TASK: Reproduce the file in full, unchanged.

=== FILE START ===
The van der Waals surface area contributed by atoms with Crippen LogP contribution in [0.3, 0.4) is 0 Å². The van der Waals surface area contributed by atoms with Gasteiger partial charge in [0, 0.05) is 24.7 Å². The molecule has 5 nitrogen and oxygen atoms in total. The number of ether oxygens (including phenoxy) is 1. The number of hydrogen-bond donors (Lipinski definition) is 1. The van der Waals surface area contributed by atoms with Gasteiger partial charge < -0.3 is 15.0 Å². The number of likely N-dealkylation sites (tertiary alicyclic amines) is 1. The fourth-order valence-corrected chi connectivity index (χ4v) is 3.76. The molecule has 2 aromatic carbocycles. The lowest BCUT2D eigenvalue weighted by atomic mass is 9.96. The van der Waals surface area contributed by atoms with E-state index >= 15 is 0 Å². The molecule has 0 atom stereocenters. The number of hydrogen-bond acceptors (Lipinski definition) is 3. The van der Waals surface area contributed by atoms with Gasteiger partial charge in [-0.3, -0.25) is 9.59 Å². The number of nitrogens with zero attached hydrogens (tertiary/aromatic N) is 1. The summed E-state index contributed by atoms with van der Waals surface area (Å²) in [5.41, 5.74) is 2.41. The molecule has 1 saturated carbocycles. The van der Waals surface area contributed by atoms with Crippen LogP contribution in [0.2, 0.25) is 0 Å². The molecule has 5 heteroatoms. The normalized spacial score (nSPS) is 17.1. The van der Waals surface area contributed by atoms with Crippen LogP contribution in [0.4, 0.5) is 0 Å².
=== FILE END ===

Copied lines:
The van der Waals surface area contributed by atoms with Crippen LogP contribution in [0.3, 0.4) is 0 Å². The van der Waals surface area contributed by atoms with Gasteiger partial charge in [0, 0.05) is 24.7 Å². The molecule has 5 nitrogen and oxygen atoms in total. The number of ether oxygens (including phenoxy) is 1. The number of hydrogen-bond donors (Lipinski definition) is 1. The van der Waals surface area contributed by atoms with Gasteiger partial charge < -0.3 is 15.0 Å². The number of likely N-dealkylation sites (tertiary alicyclic amines) is 1. The fourth-order valence-corrected chi connectivity index (χ4v) is 3.76. The molecule has 2 aromatic carbocycles. The lowest BCUT2D eigenvalue weighted by atomic mass is 9.96. The van der Waals surface area contributed by atoms with E-state index >= 15 is 0 Å². The molecule has 0 atom stereocenters. The number of hydrogen-bond acceptors (Lipinski definition) is 3. The van der Waals surface area contributed by atoms with Gasteiger partial charge in [-0.3, -0.25) is 9.59 Å². The number of nitrogens with zero attached hydrogens (tertiary/aromatic N) is 1. The summed E-state index contributed by atoms with van der Waals surface area (Å²) in [5.41, 5.74) is 2.41. The molecule has 1 saturated carbocycles. The van der Waals surface area contributed by atoms with Crippen LogP contribution in [0.2, 0.25) is 0 Å². The molecule has 5 heteroatoms. The normalized spacial score (nSPS) is 17.1. The van der Waals surface area contributed by atoms with Crippen LogP contribution in [0.4, 0.5) is 0 Å².